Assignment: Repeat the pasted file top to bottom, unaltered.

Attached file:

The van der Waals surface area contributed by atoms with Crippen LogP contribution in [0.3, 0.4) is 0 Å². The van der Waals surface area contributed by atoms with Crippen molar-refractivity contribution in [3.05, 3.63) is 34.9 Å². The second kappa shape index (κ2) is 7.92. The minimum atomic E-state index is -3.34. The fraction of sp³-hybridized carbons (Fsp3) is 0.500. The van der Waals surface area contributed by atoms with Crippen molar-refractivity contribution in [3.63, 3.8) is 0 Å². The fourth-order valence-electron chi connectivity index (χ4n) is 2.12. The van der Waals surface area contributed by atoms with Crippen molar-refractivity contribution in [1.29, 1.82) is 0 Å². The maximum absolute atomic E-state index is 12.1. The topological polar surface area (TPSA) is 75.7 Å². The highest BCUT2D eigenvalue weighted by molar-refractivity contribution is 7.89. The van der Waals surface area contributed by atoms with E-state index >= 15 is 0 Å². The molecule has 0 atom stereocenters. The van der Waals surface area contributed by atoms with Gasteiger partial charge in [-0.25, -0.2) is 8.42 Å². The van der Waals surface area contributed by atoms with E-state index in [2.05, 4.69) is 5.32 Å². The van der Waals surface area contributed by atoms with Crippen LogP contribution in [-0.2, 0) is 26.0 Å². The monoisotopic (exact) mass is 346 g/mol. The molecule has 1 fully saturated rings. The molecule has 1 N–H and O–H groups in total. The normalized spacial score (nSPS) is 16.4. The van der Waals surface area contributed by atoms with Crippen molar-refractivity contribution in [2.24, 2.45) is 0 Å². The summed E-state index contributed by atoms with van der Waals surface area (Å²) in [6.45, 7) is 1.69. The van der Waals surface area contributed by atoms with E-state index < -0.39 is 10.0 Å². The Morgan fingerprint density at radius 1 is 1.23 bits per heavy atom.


The van der Waals surface area contributed by atoms with Crippen LogP contribution in [0.3, 0.4) is 0 Å². The van der Waals surface area contributed by atoms with Crippen molar-refractivity contribution in [3.05, 3.63) is 34.9 Å². The second kappa shape index (κ2) is 7.92. The minimum atomic E-state index is -3.34. The fraction of sp³-hybridized carbons (Fsp3) is 0.500. The van der Waals surface area contributed by atoms with Crippen molar-refractivity contribution in [3.63, 3.8) is 0 Å². The fourth-order valence-electron chi connectivity index (χ4n) is 2.12. The van der Waals surface area contributed by atoms with Crippen molar-refractivity contribution in [1.29, 1.82) is 0 Å². The maximum absolute atomic E-state index is 12.1. The topological polar surface area (TPSA) is 75.7 Å². The highest BCUT2D eigenvalue weighted by molar-refractivity contribution is 7.89. The van der Waals surface area contributed by atoms with E-state index >= 15 is 0 Å². The molecule has 0 atom stereocenters. The van der Waals surface area contributed by atoms with Gasteiger partial charge in [-0.25, -0.2) is 8.42 Å². The van der Waals surface area contributed by atoms with E-state index in [2.05, 4.69) is 5.32 Å². The van der Waals surface area contributed by atoms with Crippen LogP contribution in [-0.2, 0) is 26.0 Å². The monoisotopic (exact) mass is 346 g/mol. The molecule has 1 fully saturated rings. The molecule has 1 N–H and O–H groups in total. The normalized spacial score (nSPS) is 16.4. The van der Waals surface area contributed by atoms with Crippen molar-refractivity contribution in [2.24, 2.45) is 0 Å². The summed E-state index contributed by atoms with van der Waals surface area (Å²) in [6.45, 7) is 1.69. The van der Waals surface area contributed by atoms with E-state index < -0.39 is 10.0 Å². The Morgan fingerprint density at radius 1 is 1.23 bits per heavy atom.